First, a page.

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I consider to build a game engine with the following design approach.

The principal characteristic is to create so called systems, which cover game menus and game levels. These systems are provided with objects like Window to draw, Input to fetch, Sound to play, and maybe Network to communicate with a server.

class System // abstract class
{
     Window* Window;
     Input* Input;
     ...

     System(Window* Window, Input* Input, ...)
     {
          this->Window = Window;
          this->Input= Input;
          ...
     }

     virtual Pause() = 0;
     virtual Resume() = 0;
}

The main function handles the systems thus menus and levels. Say LevelOne is derived from System.

int main()
{
     LevelOne Tutorial(&Window, &Input, ...); 
     Tutorial.Pause();
     ...
}

This way my code becomes structured and (in my opinion) easy to understand. But how could the main function communicate with the systems?

For example, how could the menu tell the main function that the user had selected a level, and which one? In order to let the main function delete the menu and create a new level object.

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Remark 1: This look like Java/C# code, are you sure you got the language tag right ? –  Matthieu M. Oct 7 '12 at 14:30
    
I write my game engine in C++ and OpenGL. But in the last years I used C# a lot, so I made a mistake. I will change the dots to ->. –  danijar Oct 7 '12 at 14:38
    
This is, actually, the lesser mistake. In Java and C# you only ever manipulate references to objects, however in C++ you choose whether to manipulate values or references/pointers. And unless there is a good reason to, you should be using values, and not write a new. You first need to refamiliriaze yourself with C++ before you can tackle building a game engine. –  Matthieu M. Oct 7 '12 at 14:53
    
I corrected my code. –  danijar Oct 7 '12 at 15:14
    
Sorry to insist but... not yet. It would be simpler if you were storing values in System, and got rid of that destructor and the delete (if you need to write delete in C++, you're doing it wrong, there are smart pointers for this). –  Matthieu M. Oct 7 '12 at 15:19

1 Answer 1

up vote 1 down vote accepted

I think what you are trying to do here is organize a complete model-view-controller architecture, and the code you provided here is the model and controller portion of it. See some explanations on MVC on the web:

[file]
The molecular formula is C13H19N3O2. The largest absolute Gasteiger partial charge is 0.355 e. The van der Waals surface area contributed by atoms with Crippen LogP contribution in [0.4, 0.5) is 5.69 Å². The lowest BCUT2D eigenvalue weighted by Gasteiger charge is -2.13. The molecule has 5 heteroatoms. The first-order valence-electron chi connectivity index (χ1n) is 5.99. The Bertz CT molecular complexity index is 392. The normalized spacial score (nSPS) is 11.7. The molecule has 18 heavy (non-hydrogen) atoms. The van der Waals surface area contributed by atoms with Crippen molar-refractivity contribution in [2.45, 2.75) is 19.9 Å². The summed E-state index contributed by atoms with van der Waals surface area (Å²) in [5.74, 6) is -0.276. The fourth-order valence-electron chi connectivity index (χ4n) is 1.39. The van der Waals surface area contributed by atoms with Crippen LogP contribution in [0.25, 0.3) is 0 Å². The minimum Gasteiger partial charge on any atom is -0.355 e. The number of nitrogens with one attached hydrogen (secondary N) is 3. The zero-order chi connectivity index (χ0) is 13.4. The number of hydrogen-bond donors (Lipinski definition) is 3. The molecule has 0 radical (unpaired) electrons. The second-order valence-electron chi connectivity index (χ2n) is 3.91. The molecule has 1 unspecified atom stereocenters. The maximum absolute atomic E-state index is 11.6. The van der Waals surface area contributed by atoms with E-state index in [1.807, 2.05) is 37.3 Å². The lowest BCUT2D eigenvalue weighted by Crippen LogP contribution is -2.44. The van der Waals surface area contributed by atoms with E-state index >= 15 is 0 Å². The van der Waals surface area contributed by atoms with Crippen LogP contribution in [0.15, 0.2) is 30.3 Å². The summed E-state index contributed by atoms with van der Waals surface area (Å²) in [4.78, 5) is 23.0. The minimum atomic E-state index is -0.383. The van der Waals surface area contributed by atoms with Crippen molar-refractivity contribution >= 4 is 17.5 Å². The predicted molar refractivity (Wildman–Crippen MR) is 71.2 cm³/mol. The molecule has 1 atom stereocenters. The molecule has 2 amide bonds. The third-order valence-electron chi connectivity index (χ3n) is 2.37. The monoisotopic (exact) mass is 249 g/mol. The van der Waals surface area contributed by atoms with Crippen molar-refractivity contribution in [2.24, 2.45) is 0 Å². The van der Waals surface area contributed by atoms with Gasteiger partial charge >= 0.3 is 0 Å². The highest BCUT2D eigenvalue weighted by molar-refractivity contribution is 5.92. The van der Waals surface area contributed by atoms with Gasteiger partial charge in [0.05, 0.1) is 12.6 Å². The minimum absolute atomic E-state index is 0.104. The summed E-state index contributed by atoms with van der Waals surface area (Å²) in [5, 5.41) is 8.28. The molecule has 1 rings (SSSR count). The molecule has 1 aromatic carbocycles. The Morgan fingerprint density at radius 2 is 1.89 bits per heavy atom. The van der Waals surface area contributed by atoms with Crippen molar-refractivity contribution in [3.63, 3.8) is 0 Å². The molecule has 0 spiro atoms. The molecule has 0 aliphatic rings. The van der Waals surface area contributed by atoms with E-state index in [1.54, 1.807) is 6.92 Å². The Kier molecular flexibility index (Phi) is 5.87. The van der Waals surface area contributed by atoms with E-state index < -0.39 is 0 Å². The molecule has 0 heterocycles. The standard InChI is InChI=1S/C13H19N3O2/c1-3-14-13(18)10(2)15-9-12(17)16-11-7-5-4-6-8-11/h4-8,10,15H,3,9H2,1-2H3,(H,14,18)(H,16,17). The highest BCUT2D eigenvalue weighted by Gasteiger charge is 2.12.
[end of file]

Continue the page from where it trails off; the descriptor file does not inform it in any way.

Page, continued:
http://www.codinghorror.com/blog/2008/05/understanding-model-view-controller.html

If you have a single main() function trying to listen for messages from your subsystems and calling the appropriate actions as a result, you are trying to implement a single-threaded reactive message loop. You could consider running an ACE reactor that can listen for Qt GUI messages as well as others such as network events, then call your subsystems appropriately (though there may be some performance issues):

http://www.cs.wustl.edu/~schmidt/PDF/reactor-rules.pdf

I am not familiar with graphics engines for video game programming, but most graphics libraries offer a message loop for you during its initialization that doesn't require you to go through this kind of detail. All you typically have to do is create your graphics objects and register them with the main message loop of the library.

And I would recommend using a separate thread listening for network events compared to your message thread listening for graphics events. It separates the work out and helps to improve the performance of your graphics.

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As a web developer I understand MVC, at least in a web application context. I am not sure if this approach would be necessary and beneficial for solving my problem. It is only about game states like menus and levels. I will use a MVC and a Event approach ingame but that's another thing. Can you give me an advice for implementing your idea? –  danijar Oct 7 '12 at 16:47
    
The model in this case is the state of your menus or the state of the tutorial or game. The view is the actual graphics themselves. The controller would be your message loop and the handler objects to which you dispatch your events to. If you are using the ACE reactor, you would create an ACE_Acceptor for each of your subsystems, subclass them from the ACE_Svc_Handler, and implement a handle_input() function to "react" to the events that are coming in. If your graphics are not natively supported in ACE, you'll have to use a different controller that can be supported. –  caelumvox Oct 9 '12 at 21:22

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